Trump: Something could happen with Paris climate agreement

This article is more than 12 months old

PARIS : US President Donald Trump held the door open to a reversal of his decision to pull the United States out of the Paris climate accord on Thursday, but he did not say what he would need in return to persuade him to do so.

Mr Trump, who has made few friends in Europe with his rejection of the 2015 Paris Agreement and his America First trade stance, met with French President Emmanuel Macron as they both sought common ground to reset an awkward relationship.

"Something could happen with respect to the Paris accord, let's see what happens," Mr Trump told a joint news conference. "If it happens, that will be wonderful, and if it doesn't, that will be okay too."

He has said the Paris climate accord is soft on leading polluters such as China and India, putting US industry at risk.

Mr Macron said at the conference: "There is no sudden and unexpected change today, otherwise we would have announced it, but there is the shared intention to continue discussing these issues."

Their relationship got off to a bumpy start, but both have an incentive to improve relations - Mr Macron hopes to elevate France's role in global affairs, and Mr Trump needs a friend overseas.

Mr Trump went to France beset by allegations of Russian interference in the US presidential election last year, with e-mails released on Tuesday suggesting his oldest son welcomed an offer of Russian help against his father's Democratic rival Hillary Clinton.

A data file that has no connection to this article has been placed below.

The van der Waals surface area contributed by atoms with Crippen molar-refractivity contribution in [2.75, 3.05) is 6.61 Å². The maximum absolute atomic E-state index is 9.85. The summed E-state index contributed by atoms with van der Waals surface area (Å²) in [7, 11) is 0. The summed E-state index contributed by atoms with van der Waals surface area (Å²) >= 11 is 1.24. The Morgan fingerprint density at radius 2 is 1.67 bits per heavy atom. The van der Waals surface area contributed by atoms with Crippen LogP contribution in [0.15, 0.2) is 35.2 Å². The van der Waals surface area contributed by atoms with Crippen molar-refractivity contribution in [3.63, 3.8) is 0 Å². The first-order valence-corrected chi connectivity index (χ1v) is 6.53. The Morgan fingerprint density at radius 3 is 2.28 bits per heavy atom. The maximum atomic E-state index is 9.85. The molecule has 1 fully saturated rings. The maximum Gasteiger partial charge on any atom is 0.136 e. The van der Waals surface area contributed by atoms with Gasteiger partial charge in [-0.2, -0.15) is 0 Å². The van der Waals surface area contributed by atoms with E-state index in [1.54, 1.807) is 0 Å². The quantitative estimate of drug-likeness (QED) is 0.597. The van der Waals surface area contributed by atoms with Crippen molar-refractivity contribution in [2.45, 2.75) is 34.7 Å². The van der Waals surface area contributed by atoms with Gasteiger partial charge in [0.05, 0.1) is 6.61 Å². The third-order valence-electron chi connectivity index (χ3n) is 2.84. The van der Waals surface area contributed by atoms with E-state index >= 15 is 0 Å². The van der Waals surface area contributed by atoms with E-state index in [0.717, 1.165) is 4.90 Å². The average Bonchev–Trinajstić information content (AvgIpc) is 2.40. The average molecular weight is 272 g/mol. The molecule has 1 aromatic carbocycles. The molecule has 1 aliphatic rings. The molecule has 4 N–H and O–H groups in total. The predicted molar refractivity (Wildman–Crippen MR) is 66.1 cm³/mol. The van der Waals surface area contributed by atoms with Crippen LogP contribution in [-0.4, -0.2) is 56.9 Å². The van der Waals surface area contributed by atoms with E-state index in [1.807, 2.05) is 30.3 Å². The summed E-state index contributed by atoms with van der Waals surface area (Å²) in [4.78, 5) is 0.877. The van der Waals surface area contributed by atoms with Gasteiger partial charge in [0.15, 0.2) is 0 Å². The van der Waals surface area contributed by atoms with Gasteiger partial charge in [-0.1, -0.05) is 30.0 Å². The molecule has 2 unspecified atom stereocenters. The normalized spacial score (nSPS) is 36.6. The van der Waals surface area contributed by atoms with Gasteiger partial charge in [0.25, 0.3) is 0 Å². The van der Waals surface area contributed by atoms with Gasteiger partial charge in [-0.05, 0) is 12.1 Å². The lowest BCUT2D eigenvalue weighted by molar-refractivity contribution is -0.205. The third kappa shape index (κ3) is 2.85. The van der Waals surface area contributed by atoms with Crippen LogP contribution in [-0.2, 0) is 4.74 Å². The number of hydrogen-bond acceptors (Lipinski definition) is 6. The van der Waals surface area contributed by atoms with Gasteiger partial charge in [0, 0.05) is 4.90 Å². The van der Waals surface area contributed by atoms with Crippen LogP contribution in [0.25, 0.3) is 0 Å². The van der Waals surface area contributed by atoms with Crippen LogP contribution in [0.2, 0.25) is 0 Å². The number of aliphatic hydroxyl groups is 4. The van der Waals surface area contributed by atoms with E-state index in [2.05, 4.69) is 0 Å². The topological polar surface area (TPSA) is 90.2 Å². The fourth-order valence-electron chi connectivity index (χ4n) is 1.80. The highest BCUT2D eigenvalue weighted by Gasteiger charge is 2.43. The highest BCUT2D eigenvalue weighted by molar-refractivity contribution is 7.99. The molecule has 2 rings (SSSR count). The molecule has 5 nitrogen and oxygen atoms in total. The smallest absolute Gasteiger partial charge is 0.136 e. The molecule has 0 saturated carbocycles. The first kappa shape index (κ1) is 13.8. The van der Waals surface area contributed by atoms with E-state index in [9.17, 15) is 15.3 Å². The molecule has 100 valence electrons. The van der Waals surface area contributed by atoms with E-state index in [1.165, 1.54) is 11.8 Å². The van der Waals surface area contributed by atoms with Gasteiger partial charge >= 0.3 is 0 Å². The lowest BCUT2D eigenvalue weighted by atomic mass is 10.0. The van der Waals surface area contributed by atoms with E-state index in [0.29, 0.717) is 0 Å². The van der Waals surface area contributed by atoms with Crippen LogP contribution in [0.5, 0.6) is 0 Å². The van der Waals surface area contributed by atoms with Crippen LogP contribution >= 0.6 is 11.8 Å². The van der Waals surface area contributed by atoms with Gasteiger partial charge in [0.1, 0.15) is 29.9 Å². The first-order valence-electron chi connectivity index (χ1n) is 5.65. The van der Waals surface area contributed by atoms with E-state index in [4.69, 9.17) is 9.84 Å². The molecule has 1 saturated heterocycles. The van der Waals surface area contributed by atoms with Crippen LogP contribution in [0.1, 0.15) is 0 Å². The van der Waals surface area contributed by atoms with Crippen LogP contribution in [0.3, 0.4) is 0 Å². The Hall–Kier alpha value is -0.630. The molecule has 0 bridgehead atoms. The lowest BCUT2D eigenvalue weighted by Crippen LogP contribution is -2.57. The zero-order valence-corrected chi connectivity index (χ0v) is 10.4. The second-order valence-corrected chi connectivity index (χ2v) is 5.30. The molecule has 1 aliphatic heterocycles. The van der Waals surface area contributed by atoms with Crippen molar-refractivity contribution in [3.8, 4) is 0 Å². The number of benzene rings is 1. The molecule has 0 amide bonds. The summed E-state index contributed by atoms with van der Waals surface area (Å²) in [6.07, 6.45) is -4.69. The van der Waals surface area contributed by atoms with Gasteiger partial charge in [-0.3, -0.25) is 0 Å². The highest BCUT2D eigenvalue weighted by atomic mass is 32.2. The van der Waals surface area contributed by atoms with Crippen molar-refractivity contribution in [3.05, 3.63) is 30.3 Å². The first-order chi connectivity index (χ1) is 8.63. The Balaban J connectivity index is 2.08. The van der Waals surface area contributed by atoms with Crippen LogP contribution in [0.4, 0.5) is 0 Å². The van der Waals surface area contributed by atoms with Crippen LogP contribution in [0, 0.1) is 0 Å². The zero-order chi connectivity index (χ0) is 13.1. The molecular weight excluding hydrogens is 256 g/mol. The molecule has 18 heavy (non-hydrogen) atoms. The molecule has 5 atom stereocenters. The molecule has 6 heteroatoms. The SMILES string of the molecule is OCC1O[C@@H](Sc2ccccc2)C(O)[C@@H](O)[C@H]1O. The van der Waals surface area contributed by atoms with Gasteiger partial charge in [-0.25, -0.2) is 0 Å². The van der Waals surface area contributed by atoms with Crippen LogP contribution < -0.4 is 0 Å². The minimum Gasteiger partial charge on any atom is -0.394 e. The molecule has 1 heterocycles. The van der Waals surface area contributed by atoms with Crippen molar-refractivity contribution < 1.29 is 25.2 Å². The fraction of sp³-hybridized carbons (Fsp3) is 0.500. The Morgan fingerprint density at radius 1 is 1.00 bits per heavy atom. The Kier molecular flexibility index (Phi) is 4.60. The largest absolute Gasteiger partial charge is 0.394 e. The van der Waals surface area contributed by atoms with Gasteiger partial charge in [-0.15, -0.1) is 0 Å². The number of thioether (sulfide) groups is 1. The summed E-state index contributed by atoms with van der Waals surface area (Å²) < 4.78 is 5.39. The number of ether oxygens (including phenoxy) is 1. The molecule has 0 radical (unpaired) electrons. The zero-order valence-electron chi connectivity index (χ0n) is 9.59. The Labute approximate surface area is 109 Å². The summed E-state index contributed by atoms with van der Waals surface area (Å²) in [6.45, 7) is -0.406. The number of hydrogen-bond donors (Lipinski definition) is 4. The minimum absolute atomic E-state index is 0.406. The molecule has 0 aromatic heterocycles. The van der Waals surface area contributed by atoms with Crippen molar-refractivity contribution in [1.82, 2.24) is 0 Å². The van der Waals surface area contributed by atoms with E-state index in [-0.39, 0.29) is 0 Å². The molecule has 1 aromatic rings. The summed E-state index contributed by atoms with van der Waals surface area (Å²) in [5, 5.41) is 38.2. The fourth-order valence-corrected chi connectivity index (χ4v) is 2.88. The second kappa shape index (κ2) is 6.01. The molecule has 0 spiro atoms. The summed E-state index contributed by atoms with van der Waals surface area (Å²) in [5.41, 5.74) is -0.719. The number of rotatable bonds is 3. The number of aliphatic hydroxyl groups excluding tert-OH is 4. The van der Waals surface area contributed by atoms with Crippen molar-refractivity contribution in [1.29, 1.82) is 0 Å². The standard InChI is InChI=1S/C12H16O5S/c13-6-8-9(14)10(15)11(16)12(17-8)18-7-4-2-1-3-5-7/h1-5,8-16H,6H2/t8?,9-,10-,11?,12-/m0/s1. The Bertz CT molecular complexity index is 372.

Yesterday, Mr Trump, 71, basked in the trappings of the Bastille Day military parade and commemoration of the entry of US troops into World War I 100 years ago.

For Mr Macron, 39, the visit is a chance to use soft diplomacy to win Mr Trump's confidence and set about influencing US foreign policy, which European leaders said lacks direction.

Mr Macron views it as counterproductive to isolate the US on the world stage and said he and Mr Trump had asked diplomats to draw up in the coming weeks a concrete initiative aimed at preparing the future of Syria.

"On the Iraq-Syria situation, we have agreed to continue working together, in particular on the building of a roadmap for the post-war period," Mr Macron said.

Mr Trump said work was underway to negotiate a ceasefire in a second region of Syria.

During his election campaign, Mr Trump had said a wave of militant attacks showed "France is no longer France" and reprimanded the then-Socialist government for allegedly bowing its head to terrorists.

An Elabe poll showed that 59 per cent of French people approved of Mr Macron's decision to invite Mr Trump. - REUTERS

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